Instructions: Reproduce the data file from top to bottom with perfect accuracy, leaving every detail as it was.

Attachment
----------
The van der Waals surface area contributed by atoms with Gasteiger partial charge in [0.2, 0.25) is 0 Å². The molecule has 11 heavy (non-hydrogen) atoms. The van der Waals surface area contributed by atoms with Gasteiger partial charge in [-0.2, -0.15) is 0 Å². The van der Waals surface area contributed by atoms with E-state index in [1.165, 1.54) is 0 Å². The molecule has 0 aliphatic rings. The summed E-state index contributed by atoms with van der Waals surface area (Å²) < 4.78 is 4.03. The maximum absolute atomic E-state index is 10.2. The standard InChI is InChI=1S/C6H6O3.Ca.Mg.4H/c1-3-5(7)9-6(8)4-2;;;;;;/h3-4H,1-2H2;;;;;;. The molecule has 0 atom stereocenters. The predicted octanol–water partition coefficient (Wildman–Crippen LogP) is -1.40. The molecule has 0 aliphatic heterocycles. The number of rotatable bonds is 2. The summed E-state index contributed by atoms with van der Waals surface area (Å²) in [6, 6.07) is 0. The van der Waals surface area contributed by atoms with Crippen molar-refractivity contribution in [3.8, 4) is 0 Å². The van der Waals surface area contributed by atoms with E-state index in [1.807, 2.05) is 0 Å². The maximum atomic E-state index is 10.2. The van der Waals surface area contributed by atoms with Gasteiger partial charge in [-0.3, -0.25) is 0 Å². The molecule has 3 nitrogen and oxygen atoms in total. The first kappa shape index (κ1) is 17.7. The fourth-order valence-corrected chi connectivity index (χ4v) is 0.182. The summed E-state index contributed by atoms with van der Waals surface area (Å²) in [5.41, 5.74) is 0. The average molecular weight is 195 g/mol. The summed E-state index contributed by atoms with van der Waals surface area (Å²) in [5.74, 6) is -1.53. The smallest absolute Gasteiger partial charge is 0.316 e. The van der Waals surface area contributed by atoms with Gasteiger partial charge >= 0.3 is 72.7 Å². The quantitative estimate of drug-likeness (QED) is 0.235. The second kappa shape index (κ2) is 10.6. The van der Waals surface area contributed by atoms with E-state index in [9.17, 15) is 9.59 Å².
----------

The van der Waals surface area contributed by atoms with Gasteiger partial charge in [0.2, 0.25) is 0 Å². The molecule has 11 heavy (non-hydrogen) atoms. The van der Waals surface area contributed by atoms with Gasteiger partial charge in [-0.2, -0.15) is 0 Å². The van der Waals surface area contributed by atoms with E-state index in [1.165, 1.54) is 0 Å². The molecule has 0 aliphatic rings. The summed E-state index contributed by atoms with van der Waals surface area (Å²) < 4.78 is 4.03. The maximum absolute atomic E-state index is 10.2. The standard InChI is InChI=1S/C6H6O3.Ca.Mg.4H/c1-3-5(7)9-6(8)4-2;;;;;;/h3-4H,1-2H2;;;;;;. The molecule has 0 atom stereocenters. The predicted octanol–water partition coefficient (Wildman–Crippen LogP) is -1.40. The molecule has 0 aliphatic heterocycles. The number of rotatable bonds is 2. The summed E-state index contributed by atoms with van der Waals surface area (Å²) in [6, 6.07) is 0. The van der Waals surface area contributed by atoms with Crippen molar-refractivity contribution in [3.8, 4) is 0 Å². The van der Waals surface area contributed by atoms with E-state index in [1.807, 2.05) is 0 Å². The maximum atomic E-state index is 10.2. The van der Waals surface area contributed by atoms with Gasteiger partial charge in [-0.3, -0.25) is 0 Å². The molecule has 3 nitrogen and oxygen atoms in total. The first kappa shape index (κ1) is 17.7. The fourth-order valence-corrected chi connectivity index (χ4v) is 0.182. The summed E-state index contributed by atoms with van der Waals surface area (Å²) in [5.41, 5.74) is 0. The average molecular weight is 195 g/mol. The summed E-state index contributed by atoms with van der Waals surface area (Å²) in [5.74, 6) is -1.53. The smallest absolute Gasteiger partial charge is 0.316 e. The van der Waals surface area contributed by atoms with Gasteiger partial charge >= 0.3 is 72.7 Å². The quantitative estimate of drug-likeness (QED) is 0.235. The second kappa shape index (κ2) is 10.6. The van der Waals surface area contributed by atoms with E-state index in [9.17, 15) is 9.59 Å².